IT WAS THE early days of the Black Lives Matter movement. Protesters gathered in Washington, D.C., in the fall of 2014, awaiting word on whether a grand jury would indict Ferguson, Missouri, police officer Darren Wilson for shooting and killing Michael Brown.
Unbeknownst to the demonstrators, the police were also waiting — and watching. Stowed away in a secure room known as the Joint Operations Command Center, officers and analysts from the D.C. Metropolitan Police Department kept eyes on the news, activists’ social media accounts, and closed-circuit television feeds from across the district, according to internal MPD emails. The police were ready to funnel intelligence to officers on the ground, who were instructed to provide updates on protest activity back to the JOCC every half-hour.
Five months later, the MPD “activated” the JOCC again to monitor demonstrations against the Baltimore police’s killing of Freddie Gray, the emails show. In the lead-up to the protests, MPD analysts scoured social media for demonstration times and locations, as well as any possible indications of violence or civil disobedience, while officers on the ground sent photos of the gatherings. Then when marches started, the officers provided constant updates on where protesters were moving as the JOCC continued to gather intelligence, including on how demonstrators were monitoring the police presence and whether they suspected that there were plainclothes cops among them. (The JOCC had a practice of communicating with undercover officers, including to monitor protests.)
The MPD designed the JOCC as a surveillance control center. It contains more than 20 display monitors linked to around 50 computer stations, all connected to the MPD’s broad arsenal of intelligence data programs and surveillance sources. Launched in a rush on September 11, 2001, it was the MPD’s first “war on terror”-era infrastructure upgrade. Since then, the command center has served as a template for area police’s massively expanded domestic surveillance apparatus.
As a jurisdictional oddity and the site of the country’s most powerful institutions, D.C. contains more law enforcement officers — coming from local, regional, and federal agencies — per capita than any other major city in the U.S. The highly coordinated agencies have together built a complex network of partnerships, initiatives, and technology to surveil the district. The JOCC, for example, is accessible to the FBI, the Department of Homeland Security, and regional police intelligence hubs, in addition to the MPD.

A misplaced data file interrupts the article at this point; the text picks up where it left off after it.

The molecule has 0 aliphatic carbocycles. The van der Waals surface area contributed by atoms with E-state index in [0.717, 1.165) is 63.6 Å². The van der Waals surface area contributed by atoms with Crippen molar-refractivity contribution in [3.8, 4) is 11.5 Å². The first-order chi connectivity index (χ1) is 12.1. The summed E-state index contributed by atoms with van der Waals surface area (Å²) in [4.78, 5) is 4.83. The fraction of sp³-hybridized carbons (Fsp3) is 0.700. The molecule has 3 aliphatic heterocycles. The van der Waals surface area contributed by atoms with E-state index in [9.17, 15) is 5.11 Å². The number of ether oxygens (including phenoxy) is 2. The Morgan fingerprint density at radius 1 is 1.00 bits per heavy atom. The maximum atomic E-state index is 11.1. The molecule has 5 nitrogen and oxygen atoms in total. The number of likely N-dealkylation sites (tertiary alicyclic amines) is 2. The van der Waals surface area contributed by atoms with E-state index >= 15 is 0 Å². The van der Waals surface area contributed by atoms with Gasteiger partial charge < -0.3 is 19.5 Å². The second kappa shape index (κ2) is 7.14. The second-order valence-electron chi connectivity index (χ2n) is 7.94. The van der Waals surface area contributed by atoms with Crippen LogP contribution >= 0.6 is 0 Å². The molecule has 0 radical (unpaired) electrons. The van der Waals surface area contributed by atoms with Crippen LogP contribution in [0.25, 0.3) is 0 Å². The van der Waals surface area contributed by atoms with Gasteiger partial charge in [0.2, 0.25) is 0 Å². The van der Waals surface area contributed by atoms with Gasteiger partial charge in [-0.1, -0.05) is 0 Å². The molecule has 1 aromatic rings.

For years, this sprawling web of surveillance has been shrouded in secrecy. Now, more than two decades into the frenzy of police monitoring of ordinary citizens, recently uncovered documents are revealing its scope and practices. (The MPD did not respond to The Intercept’s emailed questions.)
“There’s a real potential for this kind of surveillance to cause a chilling effect and a climate of fear around the right to protest in the city.”
Last year, the transparency collective known as Distributed Denial of Secrets published 250 gigabytes of MPD emails and attachments, stolen as part of a hack by the ransomware group known as Babuk and made searchable by the Chicago-based Lucy Parsons Labs. Using the documents, news outlets — including The Intercept — revealed that the MPD’s database of supposed gang members is riddled with errors and used to justify aggressive policing of Black communities; that an MPD robbery unit likely engaged in “jumpout” intimidation tactics and targeted schools and youth; and that a powerful MPD tribunal overrides the department’s attempts to fire bad cops. Unreported emails in the trove shed light on the D.C.-area law enforcement agency’s elaborate surveillance operation.
And this week, a band of civil rights organizations known as the ICE Out of DC Coalition published a report — based on documents obtained through public records requests as well as public sources — mapping out many of the capital region’s law enforcement surveillance agencies and technologies.
Taken together, the report and the hacked documents provide a first-of-its-kind look into the close and frequently invasive eye the police keep on D.C.-area residents.
“Many of these systems are constantly collecting information about D.C. residents and can provide precise details on their daily lives in real time,” said Dinesh McCoy, a staff attorney at Just Futures Law and co-writer of the ICE Out of DC report. He pointed to the cops’ practice of sifting through social media, calling it “troubling,” especially when targeting First Amendment-protected activities.
“There’s a real potential for this kind of surveillance to cause a chilling effect and a climate of fear around the right to protest in the city, especially for Black and brown people that are targeted most often by police.”